Change in HAMP Rules Help Delay Foreclosures

Lani Shadduck's picture

Homeowners may be in luck: the government is currently reviewing new measures that would give distressed homeowners more time to qualify for government sponsored programs before having to face foreclosure. The government wants mortgage lenders to ease regulations on homeowners who are delinquent on payments and offer them more time. This would effect homeowners who have been denied loan modification under the Home Affordable Modification Program (HAMP).

The new rules would mean that mortgage lenders would have to give those denied under HAMP 30 days to appeal the denial. During that time, mortgage lenders could not put the home in question into foreclosure or for sale at auction.

The lender would also have to certify in writing that the borrower was denied under HAMP. This is most likely in response to a new practice of collecting on delinquent homeowners. Many underwater homeowners are choosing to walk away from their home rather than pay outrageous mortgage rates. As a result, more and more banks are filing lawsuits or seeking the money owed.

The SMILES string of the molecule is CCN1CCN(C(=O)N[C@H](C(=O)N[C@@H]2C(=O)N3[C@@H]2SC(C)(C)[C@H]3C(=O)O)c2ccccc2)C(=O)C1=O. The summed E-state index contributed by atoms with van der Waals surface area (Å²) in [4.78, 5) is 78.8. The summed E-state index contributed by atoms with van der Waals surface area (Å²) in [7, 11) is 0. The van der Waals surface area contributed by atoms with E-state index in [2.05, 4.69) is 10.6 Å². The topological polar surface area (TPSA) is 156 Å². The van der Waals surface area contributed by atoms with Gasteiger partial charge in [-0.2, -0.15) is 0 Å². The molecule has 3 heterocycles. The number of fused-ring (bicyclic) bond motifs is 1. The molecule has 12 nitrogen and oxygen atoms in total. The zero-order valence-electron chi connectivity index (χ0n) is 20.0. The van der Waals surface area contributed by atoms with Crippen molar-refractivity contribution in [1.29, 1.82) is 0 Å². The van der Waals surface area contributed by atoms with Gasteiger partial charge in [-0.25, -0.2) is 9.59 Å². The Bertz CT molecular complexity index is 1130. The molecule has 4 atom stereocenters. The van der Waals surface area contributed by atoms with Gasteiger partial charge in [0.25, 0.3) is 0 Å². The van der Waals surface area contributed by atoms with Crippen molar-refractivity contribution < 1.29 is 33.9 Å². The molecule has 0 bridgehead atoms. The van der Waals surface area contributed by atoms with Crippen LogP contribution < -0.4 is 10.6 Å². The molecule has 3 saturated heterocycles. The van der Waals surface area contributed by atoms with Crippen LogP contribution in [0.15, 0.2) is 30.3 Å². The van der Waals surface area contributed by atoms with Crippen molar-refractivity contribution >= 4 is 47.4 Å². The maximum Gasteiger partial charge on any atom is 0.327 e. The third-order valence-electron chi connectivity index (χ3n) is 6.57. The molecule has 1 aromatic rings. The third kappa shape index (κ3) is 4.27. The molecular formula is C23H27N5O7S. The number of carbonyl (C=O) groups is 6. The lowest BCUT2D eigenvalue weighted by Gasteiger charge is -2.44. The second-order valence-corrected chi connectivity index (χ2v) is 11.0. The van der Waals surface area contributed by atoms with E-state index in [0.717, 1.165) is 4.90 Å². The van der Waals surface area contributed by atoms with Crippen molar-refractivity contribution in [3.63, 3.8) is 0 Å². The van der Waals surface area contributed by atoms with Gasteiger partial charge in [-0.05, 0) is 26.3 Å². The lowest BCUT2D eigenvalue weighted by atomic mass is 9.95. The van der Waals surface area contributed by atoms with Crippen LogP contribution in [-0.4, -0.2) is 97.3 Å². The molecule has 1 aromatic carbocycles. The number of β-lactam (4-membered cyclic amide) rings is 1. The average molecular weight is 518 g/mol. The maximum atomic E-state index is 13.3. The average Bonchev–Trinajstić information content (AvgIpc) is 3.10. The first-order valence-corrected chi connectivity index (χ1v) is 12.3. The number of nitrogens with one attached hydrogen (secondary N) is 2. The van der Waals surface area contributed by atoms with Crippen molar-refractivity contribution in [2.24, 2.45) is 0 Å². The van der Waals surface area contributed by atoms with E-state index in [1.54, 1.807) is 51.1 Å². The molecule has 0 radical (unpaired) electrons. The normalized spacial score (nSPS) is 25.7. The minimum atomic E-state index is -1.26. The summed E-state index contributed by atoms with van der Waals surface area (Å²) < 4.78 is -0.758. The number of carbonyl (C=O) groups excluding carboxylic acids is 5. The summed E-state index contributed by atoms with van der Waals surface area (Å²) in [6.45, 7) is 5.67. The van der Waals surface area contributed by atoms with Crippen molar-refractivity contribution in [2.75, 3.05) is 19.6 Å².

The proposed laws would slow down the foreclosure process and give distressed homeowners a chance at keeping their homes. For instance, one new measure under consideration, would force lenders to see whether borrowers 60 days or more delinquent on payments qualify for HAMP. This would entail at least four phone calls and two written notices.

Currently, nearly 2.0 million households nationwide face foreclosure, or are behind 90 days on mortgage payments. Thus far, mortgage relief programs have been plagued by red tape and paperwork. Efforts to streamline the process will no doubt leave mortgage lenders and borrowers with less stress. Moreover, if these changes are indeed implemented, then foreclosures will become fewer and more homeowner will be given a second chance.

Written by Lani Shadduck

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